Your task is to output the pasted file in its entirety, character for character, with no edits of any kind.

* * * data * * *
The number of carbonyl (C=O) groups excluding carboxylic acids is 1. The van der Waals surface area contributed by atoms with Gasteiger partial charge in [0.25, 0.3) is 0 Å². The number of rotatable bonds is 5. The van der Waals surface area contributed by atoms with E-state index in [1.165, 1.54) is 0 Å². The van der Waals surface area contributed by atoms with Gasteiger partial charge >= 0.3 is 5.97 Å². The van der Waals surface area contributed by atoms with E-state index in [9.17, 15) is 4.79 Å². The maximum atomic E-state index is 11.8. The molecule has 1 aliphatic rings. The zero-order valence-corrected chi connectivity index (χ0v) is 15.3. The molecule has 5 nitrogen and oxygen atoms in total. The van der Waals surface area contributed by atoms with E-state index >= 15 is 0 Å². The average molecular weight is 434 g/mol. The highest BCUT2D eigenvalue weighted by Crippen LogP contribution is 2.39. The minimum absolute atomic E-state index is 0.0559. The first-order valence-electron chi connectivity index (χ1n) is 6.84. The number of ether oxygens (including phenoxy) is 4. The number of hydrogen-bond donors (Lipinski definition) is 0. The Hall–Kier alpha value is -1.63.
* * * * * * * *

The number of carbonyl (C=O) groups excluding carboxylic acids is 1. The van der Waals surface area contributed by atoms with Gasteiger partial charge in [0.25, 0.3) is 0 Å². The number of rotatable bonds is 5. The van der Waals surface area contributed by atoms with E-state index in [1.165, 1.54) is 0 Å². The van der Waals surface area contributed by atoms with Gasteiger partial charge >= 0.3 is 5.97 Å². The van der Waals surface area contributed by atoms with E-state index in [9.17, 15) is 4.79 Å². The maximum atomic E-state index is 11.8. The molecule has 1 aliphatic rings. The zero-order valence-corrected chi connectivity index (χ0v) is 15.3. The molecule has 5 nitrogen and oxygen atoms in total. The van der Waals surface area contributed by atoms with E-state index >= 15 is 0 Å². The average molecular weight is 434 g/mol. The highest BCUT2D eigenvalue weighted by Crippen LogP contribution is 2.39. The minimum absolute atomic E-state index is 0.0559. The first-order valence-electron chi connectivity index (χ1n) is 6.84. The number of ether oxygens (including phenoxy) is 4. The number of hydrogen-bond donors (Lipinski definition) is 0. The Hall–Kier alpha value is -1.63.